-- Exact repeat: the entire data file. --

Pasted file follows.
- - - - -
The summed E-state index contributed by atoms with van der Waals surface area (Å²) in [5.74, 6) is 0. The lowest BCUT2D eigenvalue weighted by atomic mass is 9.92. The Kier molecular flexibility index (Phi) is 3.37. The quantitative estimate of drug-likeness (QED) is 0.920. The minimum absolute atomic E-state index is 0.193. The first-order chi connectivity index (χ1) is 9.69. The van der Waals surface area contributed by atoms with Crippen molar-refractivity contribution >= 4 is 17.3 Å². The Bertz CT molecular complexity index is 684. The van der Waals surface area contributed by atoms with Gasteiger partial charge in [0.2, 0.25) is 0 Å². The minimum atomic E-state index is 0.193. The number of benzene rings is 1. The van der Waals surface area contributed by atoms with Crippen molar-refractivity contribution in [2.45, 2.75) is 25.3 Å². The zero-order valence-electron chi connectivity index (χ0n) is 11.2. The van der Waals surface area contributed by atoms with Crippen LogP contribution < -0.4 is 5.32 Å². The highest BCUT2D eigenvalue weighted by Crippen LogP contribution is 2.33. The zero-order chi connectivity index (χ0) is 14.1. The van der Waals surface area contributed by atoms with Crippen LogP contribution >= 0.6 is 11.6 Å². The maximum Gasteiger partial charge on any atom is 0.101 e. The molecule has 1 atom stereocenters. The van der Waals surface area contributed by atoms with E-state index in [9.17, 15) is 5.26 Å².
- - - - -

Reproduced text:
The summed E-state index contributed by atoms with van der Waals surface area (Å²) in [5.74, 6) is 0. The lowest BCUT2D eigenvalue weighted by atomic mass is 9.92. The Kier molecular flexibility index (Phi) is 3.37. The quantitative estimate of drug-likeness (QED) is 0.920. The minimum absolute atomic E-state index is 0.193. The first-order chi connectivity index (χ1) is 9.69. The van der Waals surface area contributed by atoms with Crippen molar-refractivity contribution >= 4 is 17.3 Å². The Bertz CT molecular complexity index is 684. The van der Waals surface area contributed by atoms with Gasteiger partial charge in [0.2, 0.25) is 0 Å². The minimum atomic E-state index is 0.193. The number of benzene rings is 1. The van der Waals surface area contributed by atoms with Crippen molar-refractivity contribution in [2.45, 2.75) is 25.3 Å². The zero-order valence-electron chi connectivity index (χ0n) is 11.2. The van der Waals surface area contributed by atoms with Crippen LogP contribution < -0.4 is 5.32 Å². The highest BCUT2D eigenvalue weighted by Crippen LogP contribution is 2.33. The zero-order chi connectivity index (χ0) is 14.1. The van der Waals surface area contributed by atoms with Crippen LogP contribution >= 0.6 is 11.6 Å². The maximum Gasteiger partial charge on any atom is 0.101 e. The molecule has 1 atom stereocenters. The van der Waals surface area contributed by atoms with E-state index in [9.17, 15) is 5.26 Å².